Day by Day

Monday, December 13, 2010

Do Angels Dance on Pins? Yes, just like humans cause global warming

An article came to my attention showing that during a recent period (in geologic time), atmospheric CO2 fell over 1,000 ppm (its about 350 ppm now) while temperatures rose 7 degrees Centigrade (12.6 degrees Fahrneheit). Many questions came to mind. One, how much higher was global temperature then than now? Answer: about 12 degrees F. As the chart below shows, the Earth is usually warmer, and as expected, atmospheric CO2 was much higher because of the warmer seas and the higher rate of plant growth and subsequent decay. All natural, of course.


Now we are in a period of relatively low temperatures and atmospheric CO2. Atmospheric CO2 has increased about 80 ppm in the past 200 years, and warming increased a modest 0.6 degrees Centigrade (1 degree F) since the end of the Little Ice Age about 160 years ago.

Only Al Gore and his Acolytes would think that any of this is remarkable, or not natural. What is an icrease of 80 ppm for CO2 when previous fluctuations have been in thousands? What is an increase of 0.6 degrees C when geological records show rapid swings of 7 degrees C?

I have seen hundreds of peer-reviewed journal articles that establish such phenomena as a global Medieval Warm Period, a much warmer than present Holocene Optimum, and at least four other periods of equal or greater warming in the past 11,000 years. Arrayed against that is the discredited "hockey stick" of Mann et al, which among many shortcomings attempts to hide the divergence between what the trees are supposedly telling us compared to modern instument records. Can you have it both ways? Tree rings prove there was no Medieval Warm Period, but can't show current warming?

Concerning CO2 levels, 3% is produced by human activity, and 97% by the natural carbon cycle, which includes decaying plant material and the oceans. In terms of the nonexistent "greenhouse effect", water vapor contributes roughly 95% of atmospheric warming as the atmosphere acts as an air conditioner cooling and warming the Earth by a combination of thermodynamics and radiation.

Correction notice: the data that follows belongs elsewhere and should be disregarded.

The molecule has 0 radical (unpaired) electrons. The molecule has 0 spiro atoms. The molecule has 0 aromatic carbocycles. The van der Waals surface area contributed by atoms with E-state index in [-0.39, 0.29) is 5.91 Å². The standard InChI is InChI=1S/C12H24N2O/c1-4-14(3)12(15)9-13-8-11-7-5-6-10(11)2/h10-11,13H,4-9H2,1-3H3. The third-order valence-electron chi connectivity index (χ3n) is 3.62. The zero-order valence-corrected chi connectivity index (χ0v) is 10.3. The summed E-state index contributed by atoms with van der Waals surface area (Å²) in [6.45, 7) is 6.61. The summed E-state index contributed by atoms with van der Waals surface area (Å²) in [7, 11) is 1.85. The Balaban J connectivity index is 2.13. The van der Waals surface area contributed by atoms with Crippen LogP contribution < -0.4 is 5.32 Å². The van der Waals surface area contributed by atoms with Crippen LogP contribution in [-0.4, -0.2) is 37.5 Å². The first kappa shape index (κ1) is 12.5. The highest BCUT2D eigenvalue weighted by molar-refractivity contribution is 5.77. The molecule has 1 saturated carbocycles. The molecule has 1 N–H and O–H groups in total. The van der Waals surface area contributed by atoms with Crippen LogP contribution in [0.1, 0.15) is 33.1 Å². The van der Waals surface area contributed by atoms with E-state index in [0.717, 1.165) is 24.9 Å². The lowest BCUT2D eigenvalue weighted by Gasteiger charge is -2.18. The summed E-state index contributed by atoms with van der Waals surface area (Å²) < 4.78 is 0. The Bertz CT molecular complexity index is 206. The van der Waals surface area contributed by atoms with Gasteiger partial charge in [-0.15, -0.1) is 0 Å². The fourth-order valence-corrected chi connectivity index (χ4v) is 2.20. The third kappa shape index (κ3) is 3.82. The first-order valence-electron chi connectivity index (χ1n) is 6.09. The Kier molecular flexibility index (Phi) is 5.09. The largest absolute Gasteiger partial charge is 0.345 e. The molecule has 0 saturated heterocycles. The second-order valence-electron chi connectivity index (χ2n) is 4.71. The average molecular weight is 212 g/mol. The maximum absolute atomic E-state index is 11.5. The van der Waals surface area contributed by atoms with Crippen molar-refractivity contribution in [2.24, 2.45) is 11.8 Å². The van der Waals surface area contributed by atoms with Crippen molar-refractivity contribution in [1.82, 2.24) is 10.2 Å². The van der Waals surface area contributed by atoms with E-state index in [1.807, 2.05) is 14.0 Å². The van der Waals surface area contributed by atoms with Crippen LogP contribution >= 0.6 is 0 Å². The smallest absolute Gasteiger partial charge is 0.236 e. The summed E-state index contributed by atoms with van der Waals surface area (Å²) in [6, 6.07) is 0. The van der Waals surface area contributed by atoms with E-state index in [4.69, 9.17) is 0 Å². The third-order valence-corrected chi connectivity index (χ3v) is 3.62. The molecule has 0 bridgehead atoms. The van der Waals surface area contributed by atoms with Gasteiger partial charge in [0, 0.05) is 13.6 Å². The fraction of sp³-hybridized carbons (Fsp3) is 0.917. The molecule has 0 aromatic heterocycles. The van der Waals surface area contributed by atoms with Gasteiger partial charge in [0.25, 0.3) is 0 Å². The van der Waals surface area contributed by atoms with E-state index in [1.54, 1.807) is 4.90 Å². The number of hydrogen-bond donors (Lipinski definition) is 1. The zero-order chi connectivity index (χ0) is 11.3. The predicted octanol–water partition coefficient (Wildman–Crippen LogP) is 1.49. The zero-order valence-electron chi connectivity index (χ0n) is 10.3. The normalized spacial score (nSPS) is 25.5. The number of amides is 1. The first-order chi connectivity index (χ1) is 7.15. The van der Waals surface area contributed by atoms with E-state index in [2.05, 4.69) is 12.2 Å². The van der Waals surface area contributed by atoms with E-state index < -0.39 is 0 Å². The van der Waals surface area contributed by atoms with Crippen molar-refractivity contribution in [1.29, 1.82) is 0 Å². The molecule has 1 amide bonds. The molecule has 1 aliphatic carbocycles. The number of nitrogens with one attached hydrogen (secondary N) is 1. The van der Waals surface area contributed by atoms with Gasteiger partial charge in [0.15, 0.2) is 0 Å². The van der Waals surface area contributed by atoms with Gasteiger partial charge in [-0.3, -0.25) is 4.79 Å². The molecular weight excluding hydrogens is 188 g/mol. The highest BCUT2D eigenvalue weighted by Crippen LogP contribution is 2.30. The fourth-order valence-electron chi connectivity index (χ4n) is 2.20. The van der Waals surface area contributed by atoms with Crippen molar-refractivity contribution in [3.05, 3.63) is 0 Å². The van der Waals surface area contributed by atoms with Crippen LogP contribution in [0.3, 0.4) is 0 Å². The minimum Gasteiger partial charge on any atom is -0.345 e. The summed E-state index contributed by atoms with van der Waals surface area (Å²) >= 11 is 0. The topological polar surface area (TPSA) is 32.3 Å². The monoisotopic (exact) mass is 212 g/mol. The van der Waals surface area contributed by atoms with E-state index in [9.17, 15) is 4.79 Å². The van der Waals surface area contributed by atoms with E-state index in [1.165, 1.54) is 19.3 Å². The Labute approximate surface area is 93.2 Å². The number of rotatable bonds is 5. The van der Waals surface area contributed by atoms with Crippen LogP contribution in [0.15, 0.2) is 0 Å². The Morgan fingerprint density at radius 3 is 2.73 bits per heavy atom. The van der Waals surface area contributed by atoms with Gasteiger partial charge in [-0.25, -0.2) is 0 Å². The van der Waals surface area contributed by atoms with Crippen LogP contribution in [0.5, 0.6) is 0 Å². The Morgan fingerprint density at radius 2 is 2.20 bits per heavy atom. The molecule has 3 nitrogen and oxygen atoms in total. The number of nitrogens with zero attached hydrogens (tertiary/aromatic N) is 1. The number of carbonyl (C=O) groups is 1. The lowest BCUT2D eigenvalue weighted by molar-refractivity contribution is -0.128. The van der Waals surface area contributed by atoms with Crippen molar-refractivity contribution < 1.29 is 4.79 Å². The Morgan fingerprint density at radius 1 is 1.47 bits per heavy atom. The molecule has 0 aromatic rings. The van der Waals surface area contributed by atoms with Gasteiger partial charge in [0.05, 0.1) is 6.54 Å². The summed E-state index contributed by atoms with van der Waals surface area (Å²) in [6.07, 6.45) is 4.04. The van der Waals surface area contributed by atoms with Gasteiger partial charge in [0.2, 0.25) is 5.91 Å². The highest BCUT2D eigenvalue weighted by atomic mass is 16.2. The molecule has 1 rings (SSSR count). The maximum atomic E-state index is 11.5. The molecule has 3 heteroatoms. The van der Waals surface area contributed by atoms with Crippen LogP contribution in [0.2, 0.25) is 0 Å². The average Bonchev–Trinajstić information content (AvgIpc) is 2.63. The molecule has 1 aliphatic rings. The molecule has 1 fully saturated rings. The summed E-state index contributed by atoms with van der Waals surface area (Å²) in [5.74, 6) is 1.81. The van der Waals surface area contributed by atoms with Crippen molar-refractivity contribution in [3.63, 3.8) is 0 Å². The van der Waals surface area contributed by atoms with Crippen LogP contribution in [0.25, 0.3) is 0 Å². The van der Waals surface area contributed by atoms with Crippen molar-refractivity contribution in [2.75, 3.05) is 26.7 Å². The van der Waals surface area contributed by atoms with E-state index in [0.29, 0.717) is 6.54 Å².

CO2 is an insignificant trace gas, incapable of aborbing heat energy and reradiating it towards an area of greater energy concentration, the Earth. Simply, a cooler body cannot warm a warmer one.

All of the Warmist arguements are like speculating about the number of Angels who can dance on the head of a pin, without first proving the existence of Angels.

Friday, December 10, 2010

To Obscurity, Whoever You Are

I just posted this on Dr. Roy Spencer's blog as a comment to a post by "Obscurity", who accused skeptics of making fun of man-caused global warming by noting the current record lows in Cancun, the UK, and Europe.

Skeptics are not alone in sometimes citing weather (cold snaps, record low temperatures) as climate trend. Al Gore was awarded a Nobel Prize for that very thing. When or where did Al Gore mention that current warming started around 1850, at the end of the Little Ice Age? Or that there have been at least six periods of greater or equal natural warming in the Holocene, including most recently the Medieval Warm Period?

"An Inconvenient Truth" is replete with examples of weather (Katrina, floods, a strong storm drowning three polar bears, etc.) that Al Gore cites as proof of AGW (or climate change). Kilimanjaro is prominently featured, even though its glacier retreat occured predominantly prior to 1900 and had nothing to do with warming (the glacier field never warms above freezing - Al never heard of sublimation?). Then there's the 20 feet of sea rise by 2100 compared to about six inches in the past century (and 420 feet in the past 11,000 years, an average of four feet per century).

What explains that cooling always beginnings when atmospheric CO2 is relatively high? If increasing CO2 causes warming, why can't high levels of CO2 prevent cooling?

I'm glad Al Gore brought the Vostok ice cores to our attention, showing that changes in CO2 follow, not precede, changes in temperature. Thanks, Al.